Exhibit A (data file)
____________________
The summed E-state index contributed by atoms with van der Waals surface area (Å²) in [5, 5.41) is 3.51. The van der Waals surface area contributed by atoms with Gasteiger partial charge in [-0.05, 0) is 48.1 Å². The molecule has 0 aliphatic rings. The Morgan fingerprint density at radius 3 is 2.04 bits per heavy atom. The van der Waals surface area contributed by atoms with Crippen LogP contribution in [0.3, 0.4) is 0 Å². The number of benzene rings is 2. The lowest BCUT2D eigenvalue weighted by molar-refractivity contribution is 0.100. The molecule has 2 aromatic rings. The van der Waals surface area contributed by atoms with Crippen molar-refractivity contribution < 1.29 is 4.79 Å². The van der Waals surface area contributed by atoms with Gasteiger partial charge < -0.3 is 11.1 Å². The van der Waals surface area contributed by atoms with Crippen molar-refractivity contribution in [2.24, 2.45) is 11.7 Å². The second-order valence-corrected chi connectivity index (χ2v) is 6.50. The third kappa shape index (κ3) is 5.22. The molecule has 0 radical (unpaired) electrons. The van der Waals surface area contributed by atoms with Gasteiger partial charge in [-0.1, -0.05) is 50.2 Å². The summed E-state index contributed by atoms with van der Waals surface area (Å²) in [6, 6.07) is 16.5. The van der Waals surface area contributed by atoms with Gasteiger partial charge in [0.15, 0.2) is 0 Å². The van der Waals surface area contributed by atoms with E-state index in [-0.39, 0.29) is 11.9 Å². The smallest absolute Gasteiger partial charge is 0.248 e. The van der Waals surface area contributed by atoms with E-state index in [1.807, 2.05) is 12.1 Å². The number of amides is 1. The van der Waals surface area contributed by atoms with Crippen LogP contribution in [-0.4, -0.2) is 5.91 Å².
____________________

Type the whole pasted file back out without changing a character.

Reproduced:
The summed E-state index contributed by atoms with van der Waals surface area (Å²) in [5, 5.41) is 3.51. The van der Waals surface area contributed by atoms with Gasteiger partial charge in [-0.05, 0) is 48.1 Å². The molecule has 0 aliphatic rings. The Morgan fingerprint density at radius 3 is 2.04 bits per heavy atom. The van der Waals surface area contributed by atoms with Crippen LogP contribution in [0.3, 0.4) is 0 Å². The number of benzene rings is 2. The lowest BCUT2D eigenvalue weighted by molar-refractivity contribution is 0.100. The molecule has 2 aromatic rings. The van der Waals surface area contributed by atoms with Crippen molar-refractivity contribution < 1.29 is 4.79 Å². The van der Waals surface area contributed by atoms with Gasteiger partial charge < -0.3 is 11.1 Å². The van der Waals surface area contributed by atoms with Crippen molar-refractivity contribution in [2.24, 2.45) is 11.7 Å². The second-order valence-corrected chi connectivity index (χ2v) is 6.50. The third kappa shape index (κ3) is 5.22. The molecule has 0 radical (unpaired) electrons. The van der Waals surface area contributed by atoms with Gasteiger partial charge in [-0.1, -0.05) is 50.2 Å². The summed E-state index contributed by atoms with van der Waals surface area (Å²) in [6, 6.07) is 16.5. The van der Waals surface area contributed by atoms with Gasteiger partial charge in [0.15, 0.2) is 0 Å². The van der Waals surface area contributed by atoms with E-state index in [-0.39, 0.29) is 11.9 Å². The smallest absolute Gasteiger partial charge is 0.248 e. The van der Waals surface area contributed by atoms with E-state index in [1.807, 2.05) is 12.1 Å². The number of amides is 1. The van der Waals surface area contributed by atoms with Crippen LogP contribution in [-0.4, -0.2) is 5.91 Å².